The Chloroplast as Mediator of Phenolic Induction

Open Access
Walton, Anne Barber
Graduate Program:
Plant Physiology
Doctor of Philosophy
Document Type:
Date of Defense:
December 20, 2002
Committee Members:
  • Jack C Schultz, Committee Chair
  • Simon Gilroy, Committee Chair
  • Wayne Roger Curtis, Committee Member
  • Daniel J Cosgrove, Committee Member
  • John Edward Carlson, Committee Member
  • chloroplast
  • phenolics
  • chemical defenses
  • resource allocation
  • Arabidopsis
  • tobacco
  • photosynthesis
  • carbon allocation
  • HPLC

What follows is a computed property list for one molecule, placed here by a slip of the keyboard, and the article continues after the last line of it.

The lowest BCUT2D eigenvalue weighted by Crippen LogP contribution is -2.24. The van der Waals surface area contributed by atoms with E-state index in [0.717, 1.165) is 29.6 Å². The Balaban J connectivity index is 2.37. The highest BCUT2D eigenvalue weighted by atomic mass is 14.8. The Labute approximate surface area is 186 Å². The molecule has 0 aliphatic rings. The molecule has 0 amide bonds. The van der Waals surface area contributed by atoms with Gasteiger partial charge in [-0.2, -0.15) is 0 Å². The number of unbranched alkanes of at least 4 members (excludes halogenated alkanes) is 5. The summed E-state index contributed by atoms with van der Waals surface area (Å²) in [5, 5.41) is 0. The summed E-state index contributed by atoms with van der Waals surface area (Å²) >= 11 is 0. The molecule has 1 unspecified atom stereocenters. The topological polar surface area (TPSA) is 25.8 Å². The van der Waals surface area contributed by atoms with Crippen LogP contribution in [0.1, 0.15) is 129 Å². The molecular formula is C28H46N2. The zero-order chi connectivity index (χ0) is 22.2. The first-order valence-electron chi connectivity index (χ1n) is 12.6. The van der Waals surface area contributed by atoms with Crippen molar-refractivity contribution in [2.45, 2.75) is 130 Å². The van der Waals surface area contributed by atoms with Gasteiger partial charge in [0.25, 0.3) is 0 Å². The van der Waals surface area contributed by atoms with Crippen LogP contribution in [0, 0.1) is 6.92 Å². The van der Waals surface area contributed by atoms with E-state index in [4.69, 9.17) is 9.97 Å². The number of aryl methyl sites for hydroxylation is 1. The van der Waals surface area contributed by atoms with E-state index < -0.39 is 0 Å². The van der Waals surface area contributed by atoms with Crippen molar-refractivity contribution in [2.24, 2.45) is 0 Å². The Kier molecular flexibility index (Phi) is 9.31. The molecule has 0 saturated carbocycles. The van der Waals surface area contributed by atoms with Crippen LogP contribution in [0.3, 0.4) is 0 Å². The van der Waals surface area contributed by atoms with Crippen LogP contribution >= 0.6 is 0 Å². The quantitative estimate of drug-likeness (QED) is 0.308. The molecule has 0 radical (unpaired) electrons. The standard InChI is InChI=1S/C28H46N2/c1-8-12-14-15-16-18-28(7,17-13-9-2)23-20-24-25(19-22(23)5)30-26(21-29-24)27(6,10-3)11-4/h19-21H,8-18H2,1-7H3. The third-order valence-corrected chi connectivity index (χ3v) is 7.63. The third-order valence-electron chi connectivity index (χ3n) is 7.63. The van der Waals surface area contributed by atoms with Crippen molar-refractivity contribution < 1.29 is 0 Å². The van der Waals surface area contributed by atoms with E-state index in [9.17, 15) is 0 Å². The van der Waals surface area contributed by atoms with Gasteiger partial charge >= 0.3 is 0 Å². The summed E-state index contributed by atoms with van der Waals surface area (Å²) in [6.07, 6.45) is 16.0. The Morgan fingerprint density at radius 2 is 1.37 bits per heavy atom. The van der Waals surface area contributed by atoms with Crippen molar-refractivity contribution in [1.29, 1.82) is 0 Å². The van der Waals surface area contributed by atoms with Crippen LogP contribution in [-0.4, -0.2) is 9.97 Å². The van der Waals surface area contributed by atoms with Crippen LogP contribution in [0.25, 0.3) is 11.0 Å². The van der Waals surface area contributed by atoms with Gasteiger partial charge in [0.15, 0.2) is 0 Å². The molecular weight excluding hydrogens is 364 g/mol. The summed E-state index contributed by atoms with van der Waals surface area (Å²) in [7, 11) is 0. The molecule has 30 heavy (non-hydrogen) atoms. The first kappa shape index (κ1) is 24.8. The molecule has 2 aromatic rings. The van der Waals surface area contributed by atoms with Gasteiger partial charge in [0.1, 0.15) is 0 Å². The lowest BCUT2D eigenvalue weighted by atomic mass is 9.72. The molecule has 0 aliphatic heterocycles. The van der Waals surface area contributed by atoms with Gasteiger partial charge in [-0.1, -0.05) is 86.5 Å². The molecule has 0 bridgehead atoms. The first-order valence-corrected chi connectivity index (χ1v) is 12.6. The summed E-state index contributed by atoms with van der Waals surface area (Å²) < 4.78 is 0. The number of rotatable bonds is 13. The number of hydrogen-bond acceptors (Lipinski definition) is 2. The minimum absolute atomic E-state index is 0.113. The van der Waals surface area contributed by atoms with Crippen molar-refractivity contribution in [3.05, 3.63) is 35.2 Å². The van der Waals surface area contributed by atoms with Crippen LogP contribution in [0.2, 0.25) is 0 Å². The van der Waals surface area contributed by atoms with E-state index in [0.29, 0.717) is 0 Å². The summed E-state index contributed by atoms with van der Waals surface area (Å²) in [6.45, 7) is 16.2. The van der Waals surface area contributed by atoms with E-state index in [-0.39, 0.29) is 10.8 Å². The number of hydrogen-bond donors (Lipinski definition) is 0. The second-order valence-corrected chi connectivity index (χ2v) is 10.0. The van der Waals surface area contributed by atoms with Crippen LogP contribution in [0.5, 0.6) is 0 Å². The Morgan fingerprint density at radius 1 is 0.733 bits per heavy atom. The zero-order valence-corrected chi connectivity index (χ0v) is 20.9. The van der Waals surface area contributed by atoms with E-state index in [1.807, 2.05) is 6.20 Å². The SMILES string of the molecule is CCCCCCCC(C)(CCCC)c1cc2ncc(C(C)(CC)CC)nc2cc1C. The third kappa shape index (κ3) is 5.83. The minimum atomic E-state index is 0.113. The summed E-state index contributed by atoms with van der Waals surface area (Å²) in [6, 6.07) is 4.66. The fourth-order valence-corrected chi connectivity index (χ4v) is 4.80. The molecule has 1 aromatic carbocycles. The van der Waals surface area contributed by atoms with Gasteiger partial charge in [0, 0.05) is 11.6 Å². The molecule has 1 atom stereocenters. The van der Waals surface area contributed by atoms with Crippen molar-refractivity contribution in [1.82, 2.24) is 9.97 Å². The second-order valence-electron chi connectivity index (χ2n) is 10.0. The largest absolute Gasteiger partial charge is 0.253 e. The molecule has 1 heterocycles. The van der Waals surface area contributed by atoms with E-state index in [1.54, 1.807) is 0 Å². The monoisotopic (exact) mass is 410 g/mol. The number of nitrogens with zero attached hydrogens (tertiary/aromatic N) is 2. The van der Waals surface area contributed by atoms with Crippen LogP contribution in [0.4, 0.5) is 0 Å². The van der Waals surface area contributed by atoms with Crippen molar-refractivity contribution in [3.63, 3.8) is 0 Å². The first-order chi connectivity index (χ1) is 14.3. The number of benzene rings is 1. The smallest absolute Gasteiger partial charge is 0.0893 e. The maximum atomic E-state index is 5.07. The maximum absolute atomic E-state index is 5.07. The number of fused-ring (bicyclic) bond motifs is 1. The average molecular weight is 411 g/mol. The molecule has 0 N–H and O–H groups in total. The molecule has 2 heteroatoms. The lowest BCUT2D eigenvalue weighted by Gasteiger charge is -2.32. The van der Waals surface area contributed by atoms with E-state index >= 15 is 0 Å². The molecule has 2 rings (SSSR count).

The degree to which insect herbivores and plant pathogens elicit accumulation of phenolic defenses in plants is variable in nature. Because light and leaf development, factors which can alter resource levels in chloroplasts, influence enemy responses to plants, I was interested in the degree to which chloroplast carbon resources constrain phenolic induction responses. To address the central role of the chloroplast in supplying carbon resources for induced phenolic accumulation, I devised the Chloroplast Control Hypothesis: constraints on phenolic induction occur when stromal substrates are limited. Levels of carbon resources were manipulated by shading plants and monitoring phenolic accumulation responses to Jasmonic acid (JA), a wound signal that elicits phenolic metabolism in plant leaves much as does wounding or herbivory. Phenolic accumulation was prevented in darkened tobacco plants, and low light constrained phenolic accumulation, but photosynthetic carbon assimilation was a poor predictor of resource investment in phenolic defenses. While young leaves which are carbon resource sinks were more responsive to JA, metabolite import was not enhanced in these leaves. In fact, activity of the chloroplast phosphoenolpyruvate/ phosphate transporter was not required for Arabidopsis plants to mount strong shikimate-based defense responses that deterred an insect herbivore. These results suggest that chloroplasts must possess alternate means of acquiring substrates for induced phenolic synthesis, possibly via starch breakdown. I was unable to disprove the chloroplast control hypothesis, as mechanisms of resource allocation to induced phenolics are much more complex than I originally envisioned. Chloroplasts may possess at least three avenues to acquire carbon resources for the shikimate pathway, allowing plants to compensate for deficiencies in one route when others are limiting. Such redundancy in resource supply may not be surprising since products of this pathway play central roles in plant physiology.